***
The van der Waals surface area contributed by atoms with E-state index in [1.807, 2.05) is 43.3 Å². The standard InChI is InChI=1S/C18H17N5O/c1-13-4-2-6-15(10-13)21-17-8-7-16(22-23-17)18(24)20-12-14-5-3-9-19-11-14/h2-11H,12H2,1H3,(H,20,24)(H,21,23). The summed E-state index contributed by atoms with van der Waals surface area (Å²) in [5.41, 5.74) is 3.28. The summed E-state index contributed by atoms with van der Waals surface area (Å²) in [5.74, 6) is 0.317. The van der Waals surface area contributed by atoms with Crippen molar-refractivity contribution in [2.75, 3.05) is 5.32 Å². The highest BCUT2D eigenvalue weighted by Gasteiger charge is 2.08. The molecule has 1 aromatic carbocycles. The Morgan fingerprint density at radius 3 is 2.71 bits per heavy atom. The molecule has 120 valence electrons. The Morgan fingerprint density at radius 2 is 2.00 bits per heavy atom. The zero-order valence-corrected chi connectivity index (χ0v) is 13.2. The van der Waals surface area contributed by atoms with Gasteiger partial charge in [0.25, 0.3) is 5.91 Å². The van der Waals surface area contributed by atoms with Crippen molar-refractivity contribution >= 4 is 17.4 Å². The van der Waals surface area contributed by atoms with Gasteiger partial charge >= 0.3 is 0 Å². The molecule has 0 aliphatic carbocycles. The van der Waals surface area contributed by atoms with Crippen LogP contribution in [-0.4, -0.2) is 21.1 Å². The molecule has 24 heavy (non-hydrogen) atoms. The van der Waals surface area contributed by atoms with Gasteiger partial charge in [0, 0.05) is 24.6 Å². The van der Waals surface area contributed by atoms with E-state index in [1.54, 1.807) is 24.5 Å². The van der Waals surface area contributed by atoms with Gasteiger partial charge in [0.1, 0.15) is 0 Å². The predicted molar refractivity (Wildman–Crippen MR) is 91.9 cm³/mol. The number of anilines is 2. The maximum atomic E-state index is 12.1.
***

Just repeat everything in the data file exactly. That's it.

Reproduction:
The van der Waals surface area contributed by atoms with E-state index in [1.807, 2.05) is 43.3 Å². The standard InChI is InChI=1S/C18H17N5O/c1-13-4-2-6-15(10-13)21-17-8-7-16(22-23-17)18(24)20-12-14-5-3-9-19-11-14/h2-11H,12H2,1H3,(H,20,24)(H,21,23). The summed E-state index contributed by atoms with van der Waals surface area (Å²) in [5.41, 5.74) is 3.28. The summed E-state index contributed by atoms with van der Waals surface area (Å²) in [5.74, 6) is 0.317. The van der Waals surface area contributed by atoms with Crippen molar-refractivity contribution in [2.75, 3.05) is 5.32 Å². The highest BCUT2D eigenvalue weighted by Gasteiger charge is 2.08. The molecule has 1 aromatic carbocycles. The Morgan fingerprint density at radius 3 is 2.71 bits per heavy atom. The molecule has 120 valence electrons. The Morgan fingerprint density at radius 2 is 2.00 bits per heavy atom. The zero-order valence-corrected chi connectivity index (χ0v) is 13.2. The van der Waals surface area contributed by atoms with Gasteiger partial charge in [0.25, 0.3) is 5.91 Å². The van der Waals surface area contributed by atoms with Crippen molar-refractivity contribution >= 4 is 17.4 Å². The van der Waals surface area contributed by atoms with Gasteiger partial charge >= 0.3 is 0 Å². The molecule has 0 aliphatic carbocycles. The van der Waals surface area contributed by atoms with Crippen LogP contribution in [-0.4, -0.2) is 21.1 Å². The molecule has 24 heavy (non-hydrogen) atoms. The van der Waals surface area contributed by atoms with Gasteiger partial charge in [0, 0.05) is 24.6 Å². The van der Waals surface area contributed by atoms with E-state index in [1.54, 1.807) is 24.5 Å². The van der Waals surface area contributed by atoms with Gasteiger partial charge in [0.1, 0.15) is 0 Å². The predicted molar refractivity (Wildman–Crippen MR) is 91.9 cm³/mol. The number of anilines is 2. The maximum atomic E-state index is 12.1.